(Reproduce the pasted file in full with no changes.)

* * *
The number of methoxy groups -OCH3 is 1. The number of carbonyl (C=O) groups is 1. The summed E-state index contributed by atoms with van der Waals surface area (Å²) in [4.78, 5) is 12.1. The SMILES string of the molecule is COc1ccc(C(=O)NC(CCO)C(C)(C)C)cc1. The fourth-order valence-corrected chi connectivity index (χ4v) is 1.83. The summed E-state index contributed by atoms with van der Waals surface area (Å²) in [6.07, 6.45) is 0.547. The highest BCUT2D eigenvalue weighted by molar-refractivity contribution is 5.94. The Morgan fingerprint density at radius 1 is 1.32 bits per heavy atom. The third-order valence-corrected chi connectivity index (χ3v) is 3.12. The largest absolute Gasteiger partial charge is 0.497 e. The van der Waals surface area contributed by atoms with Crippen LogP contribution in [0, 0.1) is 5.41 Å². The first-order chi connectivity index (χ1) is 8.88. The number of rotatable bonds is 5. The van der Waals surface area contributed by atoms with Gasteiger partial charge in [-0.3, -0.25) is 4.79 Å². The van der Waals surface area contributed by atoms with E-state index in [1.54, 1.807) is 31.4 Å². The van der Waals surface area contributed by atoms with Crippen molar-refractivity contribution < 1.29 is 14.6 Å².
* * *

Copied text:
The number of methoxy groups -OCH3 is 1. The number of carbonyl (C=O) groups is 1. The summed E-state index contributed by atoms with van der Waals surface area (Å²) in [4.78, 5) is 12.1. The SMILES string of the molecule is COc1ccc(C(=O)NC(CCO)C(C)(C)C)cc1. The fourth-order valence-corrected chi connectivity index (χ4v) is 1.83. The summed E-state index contributed by atoms with van der Waals surface area (Å²) in [6.07, 6.45) is 0.547. The highest BCUT2D eigenvalue weighted by molar-refractivity contribution is 5.94. The Morgan fingerprint density at radius 1 is 1.32 bits per heavy atom. The third-order valence-corrected chi connectivity index (χ3v) is 3.12. The largest absolute Gasteiger partial charge is 0.497 e. The van der Waals surface area contributed by atoms with Crippen LogP contribution in [0, 0.1) is 5.41 Å². The first-order chi connectivity index (χ1) is 8.88. The number of rotatable bonds is 5. The van der Waals surface area contributed by atoms with Gasteiger partial charge in [-0.3, -0.25) is 4.79 Å². The van der Waals surface area contributed by atoms with E-state index in [1.54, 1.807) is 31.4 Å². The van der Waals surface area contributed by atoms with Crippen molar-refractivity contribution < 1.29 is 14.6 Å².